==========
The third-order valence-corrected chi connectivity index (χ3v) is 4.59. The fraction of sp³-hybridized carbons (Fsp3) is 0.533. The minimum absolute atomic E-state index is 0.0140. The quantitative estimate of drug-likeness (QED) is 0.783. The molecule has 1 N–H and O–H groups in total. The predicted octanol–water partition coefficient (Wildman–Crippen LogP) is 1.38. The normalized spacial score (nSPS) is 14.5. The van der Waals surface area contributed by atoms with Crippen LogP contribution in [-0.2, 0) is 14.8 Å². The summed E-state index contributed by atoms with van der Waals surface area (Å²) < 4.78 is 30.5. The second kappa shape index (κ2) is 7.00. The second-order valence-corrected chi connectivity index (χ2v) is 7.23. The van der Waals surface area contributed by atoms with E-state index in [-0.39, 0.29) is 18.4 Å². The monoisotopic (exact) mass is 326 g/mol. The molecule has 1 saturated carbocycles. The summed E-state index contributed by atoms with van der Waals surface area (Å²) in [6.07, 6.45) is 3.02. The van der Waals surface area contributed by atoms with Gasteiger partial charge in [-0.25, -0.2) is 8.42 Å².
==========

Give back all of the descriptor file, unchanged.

The third-order valence-corrected chi connectivity index (χ3v) is 4.59. The fraction of sp³-hybridized carbons (Fsp3) is 0.533. The minimum absolute atomic E-state index is 0.0140. The quantitative estimate of drug-likeness (QED) is 0.783. The molecule has 1 N–H and O–H groups in total. The predicted octanol–water partition coefficient (Wildman–Crippen LogP) is 1.38. The normalized spacial score (nSPS) is 14.5. The van der Waals surface area contributed by atoms with Crippen LogP contribution in [-0.2, 0) is 14.8 Å². The summed E-state index contributed by atoms with van der Waals surface area (Å²) < 4.78 is 30.5. The second kappa shape index (κ2) is 7.00. The second-order valence-corrected chi connectivity index (χ2v) is 7.23. The van der Waals surface area contributed by atoms with E-state index in [-0.39, 0.29) is 18.4 Å². The monoisotopic (exact) mass is 326 g/mol. The molecule has 1 saturated carbocycles. The summed E-state index contributed by atoms with van der Waals surface area (Å²) in [6.07, 6.45) is 3.02. The van der Waals surface area contributed by atoms with Gasteiger partial charge in [-0.25, -0.2) is 8.42 Å².